The Cloak of Invisibility

December 6, 2013. Marta Wegorzewska, PhD candidate.

We learned that fetal DNA can be found in the mother’s blood. Companies are using this finding to create new prenatal screening tests. This finding also raises some interesting questions we will examine in a two part series.

Once the fetal DNA is swimming in the mother’s blood, does the mother’s immune system know it is there?

A baby receives half of her DNA from her mother and half from her father. The DNA from her father, different from her mother’s, should alarm the mother’s immune system a foreigner is present.

The mother’s immune system is made of troops that defend against invading bacteria, viruses, and cancer. They could attack the fetus, but they do not. Why not?

Nature has developed multiple ways to protect the fetus from the mother’s immune system.

Fetal DNA wears a cloak of invisibility.1 It goes unnoticed when passing surveilling troops in the mother’s blood. If the cloak of invisibility slips off, the fetus gets help from the mother’s immune system!

Wait! The mother’s immune system can harm and protect the fetus at the same time?

You guessed it! The mother’s immune system can also protect the fetus. Regulatory officers oversee the surveilling troops. In some cases, the officers can stop the troops from attacking the fetus. The officers can only help the fetus when fetal DNA is found in very small amounts in the mother’s blood (as is the case during healthy pregnancy). An excess of fetal DNA may be responsible, scientists think, for problems during pregnancy.2

Now it is your turn to be a scientist.

Companies are using the finding that fetal DNA is swimming in the mother’s blood to create tests that screen fetal DNA for genetic abnormalities. But that is not the reason why nature allowed for this phenomenon to evolve. Can you come up with a reason as to why nature allows fetal DNA to swim in the mother’s blood knowing that the mother’s immune system could potentially see that DNA and harm the fetus?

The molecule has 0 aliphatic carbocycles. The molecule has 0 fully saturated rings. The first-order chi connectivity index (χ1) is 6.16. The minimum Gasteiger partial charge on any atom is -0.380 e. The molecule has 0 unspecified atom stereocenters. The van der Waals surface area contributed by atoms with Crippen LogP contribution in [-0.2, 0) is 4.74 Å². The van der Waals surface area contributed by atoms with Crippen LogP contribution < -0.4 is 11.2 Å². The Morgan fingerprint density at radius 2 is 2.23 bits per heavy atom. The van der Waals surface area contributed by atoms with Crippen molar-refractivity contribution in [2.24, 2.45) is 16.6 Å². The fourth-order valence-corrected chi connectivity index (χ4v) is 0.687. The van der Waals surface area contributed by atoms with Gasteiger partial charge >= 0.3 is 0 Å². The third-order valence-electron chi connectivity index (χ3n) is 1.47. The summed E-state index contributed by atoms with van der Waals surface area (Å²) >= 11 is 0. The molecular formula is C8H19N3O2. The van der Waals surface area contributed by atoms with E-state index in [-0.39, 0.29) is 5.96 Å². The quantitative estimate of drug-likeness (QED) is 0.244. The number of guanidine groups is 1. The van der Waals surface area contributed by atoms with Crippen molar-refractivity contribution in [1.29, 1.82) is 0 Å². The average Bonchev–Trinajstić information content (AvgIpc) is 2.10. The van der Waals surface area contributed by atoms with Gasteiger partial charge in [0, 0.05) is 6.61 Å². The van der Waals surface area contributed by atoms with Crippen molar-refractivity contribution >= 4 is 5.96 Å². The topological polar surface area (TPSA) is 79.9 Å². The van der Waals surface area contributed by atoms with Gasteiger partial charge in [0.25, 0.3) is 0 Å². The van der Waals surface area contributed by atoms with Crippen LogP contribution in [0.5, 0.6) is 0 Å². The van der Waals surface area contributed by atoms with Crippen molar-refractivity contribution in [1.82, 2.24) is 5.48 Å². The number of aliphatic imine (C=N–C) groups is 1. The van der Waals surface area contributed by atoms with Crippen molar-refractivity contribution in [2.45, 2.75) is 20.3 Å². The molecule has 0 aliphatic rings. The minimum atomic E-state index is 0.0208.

There is no wrong answer. Nobody knows!

My guess is that by exposing the mother to small doses of fetal DNA (remember fetal DNA is found in the mother’s blood in very small amounts), her immune system learns the fetus is not an invader but a welcomed guest. What is your guess?

This work is funded in part by the Graduate Student Internships for Career Exploration (GSICE) program at UCSF

This post is checked by the following science articles:

1. Madeja, Z., H. Yadi, R. Apps, S. Boulenouar, S. J. Roper, L. Gardner, A. Moffett, F. Colucci, and M. Hemberger. 2011. Paternal MHC expression on mouse trophoblast affects uterine vascularization and fetal growth. Proc Natl Acad Sci 108: 4012-4017.

2. Saadai, P., T. H. Lee, G. Bautista, K. D. Gonzales, A. Nijagal, M. P. Busch, C. J. Kim, R. Romero, H. Lee, S. Hirose, L. Rand, D. Miniati, D. L. Farmer, and T. C. Mackenzie. 2012. Alterations in maternal-fetal cellular trafficking after fetal surgery. J Peds Surg 47: 1089-1094.

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